Multiplex-detection for Biosensing
Quantitative and simultaneous detection of biomarkers
Virginia Commonwealth University researchers have developed a novel multiplexed method for quantitative detection of nucleic acid sequences. Current methods rely on sophisticated engineered solutions such as microarrays, DNA barcodes, and synthetic nanopores. While effective, these methods can only provide semi-quantitative information. Although single-molecule FRET (smFRET) microscopy has become an attractive tool for biomarker analysis, as it allows for sensitive and quantitative detection, utilizing this tool remains a challenge as it is only able to analyze one target at a time and multiplexing with this technique traditionally requires complex labeling schemes and data analysis algorithms.
Our researchers have eliminated the need for these complex systems by developing a method which employs a series of interconvertible Hairpin-based Sensors (iHabSs). These iHabSs are able to achieve non-overlapping FRET signals which allows for simultaneous detection of multiple unlabeled nucleic acids.
Figure 1: Left: conventional approach that allows the detection of only one target at a time. Right: Our approach for simultaneous detection of multiple targets by filling the unutilized FRET spaces.
The iHabSs are comprised of a DNA-hairpin that is flanked on both sides by thymine spacers. This structure is then sandwiched by two short pieces of double-stranded DNA, each labeled with a donor or acceptor fluorophore. Multiplexing is achieved by using a combination of these iHabSs with various lengths of flanking thymine spacers as seen below in Figure 2a.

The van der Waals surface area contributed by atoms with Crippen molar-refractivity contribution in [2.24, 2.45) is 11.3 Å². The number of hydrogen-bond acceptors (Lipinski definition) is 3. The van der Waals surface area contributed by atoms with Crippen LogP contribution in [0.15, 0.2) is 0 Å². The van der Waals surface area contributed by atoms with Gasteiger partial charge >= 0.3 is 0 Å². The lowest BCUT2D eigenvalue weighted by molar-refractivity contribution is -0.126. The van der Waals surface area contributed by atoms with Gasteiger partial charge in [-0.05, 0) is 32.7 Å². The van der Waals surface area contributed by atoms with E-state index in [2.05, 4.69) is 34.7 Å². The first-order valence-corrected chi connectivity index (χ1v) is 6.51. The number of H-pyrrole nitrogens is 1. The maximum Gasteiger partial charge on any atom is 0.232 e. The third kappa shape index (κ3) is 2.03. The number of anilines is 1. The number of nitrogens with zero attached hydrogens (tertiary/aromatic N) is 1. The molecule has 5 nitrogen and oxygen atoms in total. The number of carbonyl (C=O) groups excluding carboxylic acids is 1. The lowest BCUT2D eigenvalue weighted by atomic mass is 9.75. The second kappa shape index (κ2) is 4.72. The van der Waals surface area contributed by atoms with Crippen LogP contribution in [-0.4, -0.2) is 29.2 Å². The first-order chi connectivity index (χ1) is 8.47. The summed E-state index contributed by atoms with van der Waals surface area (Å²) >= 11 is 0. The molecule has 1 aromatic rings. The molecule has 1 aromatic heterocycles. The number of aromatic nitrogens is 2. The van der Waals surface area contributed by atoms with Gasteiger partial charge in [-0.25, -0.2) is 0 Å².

While existing antenna systems require multiple FRET pairs, this approach uses only one. The novel design of the DNA hairpin sensor allows for the detection of a target due to an increase in the FRET, as seen in Figure 2b. By using a combination of DNA hairpins, this method is able to utilize the gaps between high and low FRET signals to provide simultaneous information on multiple targets. These iHabSs are highly sensitive, allowing for the detection of picomolar (pM) concentrations of unlabeled nucleic acid targets and bear tremendous promise for quantitative detection of unmodified targets in their native environments. Additionally, these sensors are designed to be fully recyclable for multiple rounds of detection and cost-effective as they can be readily prepared from short synthetic DNA strands.
Figure 2: (a) Hairpins (HP) with various flanking thymine spacers (represented as the number of thymine nucleotides “nt”) used to tune the FRET; (b) Working principle of iHabSs.